Uncover what was truly written in the early Christian church with Papyrus 30. This ancient manuscript, dating back to 200-250 A.D., contains a portion of the Pauline epistles and is considered to be one of the most reliable early copies of the New Testament. Discover the importance of Papyrus 30 in the study of early Christianity and the establishment of the original readings in the New Testament text. Buy out a few minutes to read this short article and delve into the history of this significant text.
How do we know that the Bible’s message has been accurately preserved? What strengthens our trust in God’s Word? Why is it important now more than ever to be convinced that God’s “word is truth”?
There is a textual issue with the passage, which concerns a difference in verb tense between the majority of manuscripts and several early manuscripts (𝔓74 𝔓100 א) B. The majority of manuscripts use the aorist subjunctive, while (𝔓74 𝔓100 א) B uses the future indicative.
Unlock the secrets of the Bible's past with this article. Dive deep into the historical analysis of the Bible's manuscripts to gain a new understanding of the accuracy and authenticity of the texts we hold sacred today. From the Dead Sea Scrolls to the Codex Vaticanus, this article will challenge your perceptions and deepen your knowledge of the Bible's transmission, corruption, and restoration through time.
Textual scholar Philip W. Comfort is below in detail, but in short he argues that “and the one marrying the divorced woman commits adultery” is the original wording. This is found in (𝔓25 B C* W Z), as well as 078 Maj, but omitted in א L. He feels that the textual evidence supports the inclusion of the clause, even though it is suspected of having been borrowed from Matthew 5:32. Is he correct?
This verse is included in WH NU but is bracketed to signal the editors’ doubts about it being a part of Matthew’s original composition. The inclusion of the verse has good documentary support, the kind that would usually affirm legitimacy for most textual variants.
All Greek manuscripts except D testify to the presence of Luke 22:19b–20 in the account of the Last Supper. Very likely, the Bezaean editor (D) was puzzled by the cup/bread/cup sequence, and therefore deleted this portion, but in so doing, the text was left with the cup/bread sequence, contrary to Matt 26:26–28; Mark 14:22–24; and 1 Cor 11:23–26.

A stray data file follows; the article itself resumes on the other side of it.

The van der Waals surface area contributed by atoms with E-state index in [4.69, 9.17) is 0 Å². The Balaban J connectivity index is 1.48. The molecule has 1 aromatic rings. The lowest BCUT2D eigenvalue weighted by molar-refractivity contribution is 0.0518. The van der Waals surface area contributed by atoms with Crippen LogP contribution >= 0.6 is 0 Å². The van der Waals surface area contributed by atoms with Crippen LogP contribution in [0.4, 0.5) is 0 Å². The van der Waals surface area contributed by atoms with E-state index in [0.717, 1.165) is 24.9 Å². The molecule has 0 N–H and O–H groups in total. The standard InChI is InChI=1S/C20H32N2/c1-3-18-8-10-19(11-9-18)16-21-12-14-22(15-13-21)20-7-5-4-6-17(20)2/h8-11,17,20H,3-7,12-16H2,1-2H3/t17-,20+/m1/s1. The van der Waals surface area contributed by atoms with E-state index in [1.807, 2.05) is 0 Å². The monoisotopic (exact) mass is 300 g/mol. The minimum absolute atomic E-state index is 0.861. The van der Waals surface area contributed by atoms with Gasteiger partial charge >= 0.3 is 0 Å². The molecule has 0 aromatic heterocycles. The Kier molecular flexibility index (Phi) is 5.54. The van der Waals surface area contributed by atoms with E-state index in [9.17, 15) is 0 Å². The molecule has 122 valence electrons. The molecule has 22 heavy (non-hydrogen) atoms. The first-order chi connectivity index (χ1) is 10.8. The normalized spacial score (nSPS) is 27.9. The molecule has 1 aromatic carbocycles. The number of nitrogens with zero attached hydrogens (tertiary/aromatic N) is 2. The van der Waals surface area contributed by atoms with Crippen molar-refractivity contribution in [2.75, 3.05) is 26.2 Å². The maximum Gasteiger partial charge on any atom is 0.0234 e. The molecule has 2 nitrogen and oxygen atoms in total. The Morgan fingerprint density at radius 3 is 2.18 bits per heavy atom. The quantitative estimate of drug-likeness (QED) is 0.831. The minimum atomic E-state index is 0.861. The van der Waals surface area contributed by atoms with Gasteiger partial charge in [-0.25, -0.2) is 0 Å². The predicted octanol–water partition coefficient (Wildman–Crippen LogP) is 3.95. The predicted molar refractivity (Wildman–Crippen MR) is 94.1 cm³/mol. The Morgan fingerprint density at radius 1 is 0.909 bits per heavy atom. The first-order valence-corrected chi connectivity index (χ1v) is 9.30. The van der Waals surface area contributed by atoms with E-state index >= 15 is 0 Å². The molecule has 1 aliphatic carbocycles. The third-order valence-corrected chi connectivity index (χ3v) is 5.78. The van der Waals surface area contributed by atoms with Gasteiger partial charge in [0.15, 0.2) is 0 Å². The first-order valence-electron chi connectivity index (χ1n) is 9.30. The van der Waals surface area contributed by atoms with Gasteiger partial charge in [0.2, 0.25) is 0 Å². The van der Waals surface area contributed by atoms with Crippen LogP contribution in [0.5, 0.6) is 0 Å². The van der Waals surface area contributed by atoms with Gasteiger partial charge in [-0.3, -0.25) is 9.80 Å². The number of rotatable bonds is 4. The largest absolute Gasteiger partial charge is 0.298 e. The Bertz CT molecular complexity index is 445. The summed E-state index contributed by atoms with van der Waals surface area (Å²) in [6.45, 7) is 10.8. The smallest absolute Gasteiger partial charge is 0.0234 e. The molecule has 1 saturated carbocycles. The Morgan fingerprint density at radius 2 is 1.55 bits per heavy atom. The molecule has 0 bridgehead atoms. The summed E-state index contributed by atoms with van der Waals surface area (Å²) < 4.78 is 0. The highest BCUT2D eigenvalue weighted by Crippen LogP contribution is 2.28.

Luke 24:12 is included in very early trusted and diverse manuscripts (𝔓75 א B W Δ 070 079 syrc,s cop A L Θ Ψ f,1,13) Maj. However, it is omitted from (D it). WH contended that it is a consolidated insertion from John 20:3-10. However, the scribe of 𝔓75 seldom inserted from distant parallels, and the scribe of B did so only periodically.
Westcott and Hort (1882, 72) considered the longer text to be a scribal interpolation (see note on 24:3) borrowed from John 20:20. But Luke and John seemed to have used many of the same sources for their resurrection narratives; thus, this verbal equivalence is not unusual.
This phrase, which also appears in Acts 5:39, does not appear in the earliest and best resources—p74 א A B C (original hand) E Ψ. Latin, Syriac, and others—and does not appear until H L and P (all 9th century). As the original verse ended with a question, it is suspected that this phrase was taken from 5:39 to serve as an answer. Even before the KJV, it was omitted in the Wycliffe and Douay-Rheims versions. It was omitted from editions of the Greek New Testament at least as far back as 1729, in Daniel Mace's edition.